Autopilot, from Wikipedia: An autopilot is a system used to control the trajectory of a vehicle without constant 'hands-on' control by a human operator being required. Autopilots do not replace a human operator, but assist them in controlling the vehicle [...]
Autopilots do not replace a human operator.
Autopilots do not replace a human operator.

What part of this do people not understand? They give a warning every time they activate the system to stay alert at all times, and if you don't do that and subsequently crash because you thought "the system will not crash me" you're the one to blame.
Rating: 9 Votes
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35 months ago
This has nothing to do with Apple.
Rating: 6 Votes
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35 months ago
Remove the word self until it's out of beta. Assisted driving. Elon is to blame for this confusion. It it were Apple they would have been a lot more conservative when talking about it and would have been clear it wasn't self-driving. Elon allowed people to believe this as a marketing tool. It's backfiring now.
Rating: 5 Votes
Avatar
35 months ago
A comment on Macrumors when the first crash happened was the best suggestion I saw, change the name to 'driving assistant' many would expect 'auto-pilot' to mean self-driving car which it's not.
Rating: 4 Votes
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35 months ago

Autopilot, from Wikipedia: An autopilot is a system used to control the trajectory of a vehicle without constant 'hands-on' control by a human operator being required. Autopilots do not replace a human operator, but assist them in controlling the vehicle [...]
Autopilots do not replace a human operator.
Autopilots do not replace a human operator.

What part of this do people not understand?


The term "autopilot" is not what's in question here.

It's "zidong jiashi", which translates literally as "self driving".

Tesla do not promote their cars as "self driving" in markets other than China.
Rating: 4 Votes
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35 months ago
Wording aside, who buys a car like that without knowing what it can do and what it cannot?
Rating: 3 Votes
Avatar
35 months ago

If you want to have autopilot, you have to go into the car's settings, read through a short paragraph explaining what it can and can't do, and then hit a button acknowledging you've read it and you want the feature enabled.

If you don't know the limitations, it's because you don't care (you can obviously read or you wouldn't have been able to get through the menus in the first place.)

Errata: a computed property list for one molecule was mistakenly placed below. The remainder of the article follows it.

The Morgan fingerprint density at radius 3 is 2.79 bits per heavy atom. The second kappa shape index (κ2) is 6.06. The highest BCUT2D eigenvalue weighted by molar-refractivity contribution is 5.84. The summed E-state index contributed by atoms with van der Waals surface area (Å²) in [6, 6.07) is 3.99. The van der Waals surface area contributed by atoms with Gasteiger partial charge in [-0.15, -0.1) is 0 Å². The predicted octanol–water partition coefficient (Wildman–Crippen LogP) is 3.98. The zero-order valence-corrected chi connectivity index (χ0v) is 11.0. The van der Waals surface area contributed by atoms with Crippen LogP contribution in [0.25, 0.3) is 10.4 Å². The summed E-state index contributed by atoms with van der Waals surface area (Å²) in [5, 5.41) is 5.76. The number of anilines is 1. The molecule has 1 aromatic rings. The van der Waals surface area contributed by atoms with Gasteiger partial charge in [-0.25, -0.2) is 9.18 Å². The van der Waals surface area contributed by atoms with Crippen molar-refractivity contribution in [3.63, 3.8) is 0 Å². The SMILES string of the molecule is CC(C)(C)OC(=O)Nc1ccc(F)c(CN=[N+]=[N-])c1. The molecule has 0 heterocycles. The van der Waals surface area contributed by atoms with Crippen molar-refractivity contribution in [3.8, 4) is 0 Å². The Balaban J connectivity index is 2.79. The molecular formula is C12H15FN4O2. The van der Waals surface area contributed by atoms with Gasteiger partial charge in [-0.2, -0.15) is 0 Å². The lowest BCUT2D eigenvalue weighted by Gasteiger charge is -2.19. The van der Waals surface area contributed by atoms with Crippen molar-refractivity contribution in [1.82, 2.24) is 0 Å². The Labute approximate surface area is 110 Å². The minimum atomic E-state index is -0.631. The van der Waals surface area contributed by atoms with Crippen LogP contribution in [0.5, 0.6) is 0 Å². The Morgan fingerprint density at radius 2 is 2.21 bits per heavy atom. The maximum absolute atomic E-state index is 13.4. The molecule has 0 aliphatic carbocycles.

Autopilot is a perfectly apt phrase. In a plane, autopilot takes over the mundane part of flying - cruising at altitude. In a car, autopilot takes over the mundane part of driving - cruising on the highway.

Cars have cruise control which is a perfectly ok term for cars. Planes have autopilot which allows pilots to remove their attention from keeping the plane at a certain altitude or direction. Very different things.
Rating: 3 Votes
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35 months ago
What a twit. Obviously there was no autopilot, there was no ejector seat button or roof mounted rocket.
Rating: 2 Votes
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35 months ago

Meanwhile, people are backing their SUVs over their kids in driveways, due to limited visibility and inattention. This is an actual thing. Shouldn't there be equal - or more - outrage/concern about current things causing actual vehicle-involved child fatalities in driveways, vs. getting worried about what might happen?
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Yep, remember reading an article recently on just that (the decision tree that they'll have to put into the AI of these cars). I think this is something that the NTSB should be debating and deciding NOW, so the structures are in place for autonomous vehicles when the technology gets mature enough.

And, yes, if someone showed up in my driveways with one of these cars, I would be asking if it had this capability in its software (maybe I wouldn't ask them to leave, but may box them in so the car can't run off on its own and harm someone).

The debate over what hackers can do in the Internet of Things era only continues to get more and more interesting (and a little scary). The autonomous car subject (and murder via malware) was actually the subject of an episode of "Elementary" this past season.
Rating: 2 Votes